Section 40 of the Wildlife Act, 1976, as amended by Section 46 of the 2000 Act, provides protection for hedgerows by providing that it shall be an offence for a person to cut, grub, burn or otherwise destroy hedgerows on uncultivated land during the nesting season from 1 March to 31 August, subject to certain exceptions. It is important that, where possible, necessary work to hedgerows is carried out outside this period.
It is possible in most cases to schedule and carry out necessary work to hedgerows outside this period. The legislation makes provision for works (other than road or other construction works) to be carried out for reasons of public health and safety under the authority of any Minister or a body established by statute that lead to the destruction of vegetation. There is also a provision to enable the Minister for Environment, Heritage and Local Government to request from the relevant Minister or body details of any such works together with a statement of the public health and safety factors involved.
It shall not be an offence to destroy vegetation in the ordinary course of agriculture or forestry. Also it shall not be illegal to destroy vegetation while preparing or clearing a site for lawful building or construction works.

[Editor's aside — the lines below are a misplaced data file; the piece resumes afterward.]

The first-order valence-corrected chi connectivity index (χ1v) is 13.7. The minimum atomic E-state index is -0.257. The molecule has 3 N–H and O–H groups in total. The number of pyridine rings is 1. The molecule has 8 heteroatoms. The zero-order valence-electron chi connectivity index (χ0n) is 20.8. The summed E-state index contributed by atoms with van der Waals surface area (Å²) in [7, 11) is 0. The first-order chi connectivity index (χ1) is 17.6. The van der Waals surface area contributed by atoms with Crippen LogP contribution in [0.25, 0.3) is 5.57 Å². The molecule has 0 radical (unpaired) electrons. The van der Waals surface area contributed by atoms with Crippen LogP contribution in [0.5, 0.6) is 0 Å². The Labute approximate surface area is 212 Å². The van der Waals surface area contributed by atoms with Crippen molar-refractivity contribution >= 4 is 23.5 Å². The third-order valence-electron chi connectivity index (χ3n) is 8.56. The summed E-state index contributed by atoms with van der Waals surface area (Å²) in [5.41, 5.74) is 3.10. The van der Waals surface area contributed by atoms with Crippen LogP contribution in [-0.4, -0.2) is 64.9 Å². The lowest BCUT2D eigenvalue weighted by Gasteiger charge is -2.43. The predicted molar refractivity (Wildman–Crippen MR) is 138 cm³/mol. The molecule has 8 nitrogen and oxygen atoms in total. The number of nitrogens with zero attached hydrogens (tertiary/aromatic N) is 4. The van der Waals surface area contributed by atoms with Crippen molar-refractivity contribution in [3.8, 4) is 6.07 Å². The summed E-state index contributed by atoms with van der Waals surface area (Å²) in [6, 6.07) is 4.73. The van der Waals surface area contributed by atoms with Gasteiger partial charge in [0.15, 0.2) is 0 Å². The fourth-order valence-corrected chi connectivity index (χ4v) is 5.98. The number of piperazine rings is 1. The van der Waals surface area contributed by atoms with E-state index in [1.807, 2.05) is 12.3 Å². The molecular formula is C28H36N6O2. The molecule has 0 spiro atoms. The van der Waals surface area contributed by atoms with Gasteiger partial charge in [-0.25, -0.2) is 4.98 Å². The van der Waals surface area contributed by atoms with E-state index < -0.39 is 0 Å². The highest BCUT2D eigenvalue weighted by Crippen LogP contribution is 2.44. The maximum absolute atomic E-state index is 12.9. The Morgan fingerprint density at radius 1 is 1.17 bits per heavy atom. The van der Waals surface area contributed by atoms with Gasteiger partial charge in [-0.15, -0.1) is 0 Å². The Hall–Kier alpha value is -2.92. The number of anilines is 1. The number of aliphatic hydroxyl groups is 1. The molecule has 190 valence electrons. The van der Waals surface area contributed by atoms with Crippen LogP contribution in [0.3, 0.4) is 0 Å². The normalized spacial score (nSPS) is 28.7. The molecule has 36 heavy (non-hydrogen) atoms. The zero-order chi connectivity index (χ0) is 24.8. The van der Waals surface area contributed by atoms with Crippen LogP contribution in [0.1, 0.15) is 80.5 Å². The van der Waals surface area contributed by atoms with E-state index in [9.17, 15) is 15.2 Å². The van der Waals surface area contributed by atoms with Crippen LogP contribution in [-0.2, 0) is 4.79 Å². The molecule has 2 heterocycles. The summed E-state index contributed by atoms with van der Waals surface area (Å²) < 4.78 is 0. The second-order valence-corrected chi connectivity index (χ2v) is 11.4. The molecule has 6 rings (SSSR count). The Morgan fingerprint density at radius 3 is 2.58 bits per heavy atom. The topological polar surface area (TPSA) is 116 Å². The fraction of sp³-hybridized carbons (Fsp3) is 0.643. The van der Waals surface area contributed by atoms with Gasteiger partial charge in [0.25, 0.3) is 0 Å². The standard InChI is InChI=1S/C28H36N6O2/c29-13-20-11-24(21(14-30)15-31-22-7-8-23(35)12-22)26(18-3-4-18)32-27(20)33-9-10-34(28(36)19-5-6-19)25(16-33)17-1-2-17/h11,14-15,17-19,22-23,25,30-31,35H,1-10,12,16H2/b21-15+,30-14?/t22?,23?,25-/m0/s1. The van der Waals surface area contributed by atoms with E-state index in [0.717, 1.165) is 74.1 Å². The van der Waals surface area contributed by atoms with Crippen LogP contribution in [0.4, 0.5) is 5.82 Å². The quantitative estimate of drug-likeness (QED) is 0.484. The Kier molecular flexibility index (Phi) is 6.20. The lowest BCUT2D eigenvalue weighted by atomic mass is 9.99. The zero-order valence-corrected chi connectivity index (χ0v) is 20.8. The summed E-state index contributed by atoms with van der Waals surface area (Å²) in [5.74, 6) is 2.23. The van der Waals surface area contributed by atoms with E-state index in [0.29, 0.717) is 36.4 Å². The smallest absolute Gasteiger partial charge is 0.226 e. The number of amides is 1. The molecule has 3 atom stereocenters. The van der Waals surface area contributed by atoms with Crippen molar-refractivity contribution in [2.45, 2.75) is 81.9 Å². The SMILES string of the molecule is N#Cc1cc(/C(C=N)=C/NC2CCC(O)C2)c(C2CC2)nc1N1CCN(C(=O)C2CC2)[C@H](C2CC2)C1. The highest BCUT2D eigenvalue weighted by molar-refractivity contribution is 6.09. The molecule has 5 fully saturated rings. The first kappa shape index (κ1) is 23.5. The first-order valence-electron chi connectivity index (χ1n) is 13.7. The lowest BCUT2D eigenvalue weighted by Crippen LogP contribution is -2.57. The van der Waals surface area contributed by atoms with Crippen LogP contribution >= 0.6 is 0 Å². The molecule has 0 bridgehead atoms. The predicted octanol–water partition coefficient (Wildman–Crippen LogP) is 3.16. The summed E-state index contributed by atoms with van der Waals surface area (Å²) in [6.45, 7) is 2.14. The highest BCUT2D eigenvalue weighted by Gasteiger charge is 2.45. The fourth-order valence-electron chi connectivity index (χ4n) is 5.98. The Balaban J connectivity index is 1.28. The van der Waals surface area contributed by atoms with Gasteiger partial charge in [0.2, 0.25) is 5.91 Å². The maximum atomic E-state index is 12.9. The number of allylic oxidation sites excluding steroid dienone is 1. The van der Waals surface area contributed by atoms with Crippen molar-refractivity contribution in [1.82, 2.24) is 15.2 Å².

It is the policy of the Minister to prosecute for offences under section 40 of the Wildlife Acts 1976 and 2000 and successful prosecutions have been taken under this section in recent years. Members of the public are encouraged to contact their local wildlife ranger and report instances where hedgerows are being destroyed during the prohibited period.
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Please DO NOT send any live, dead or skeletal remains of any creature whatsoever to Mooney Goes Wild.
If you find an injured animal or bird, please contact the National Parks & Wildlife Service on 1890 20 20 21, or BirdWatch Ireland, on 01 281-9878, or visit www.irishwildlifematters.ie
Presenter: Derek Mooney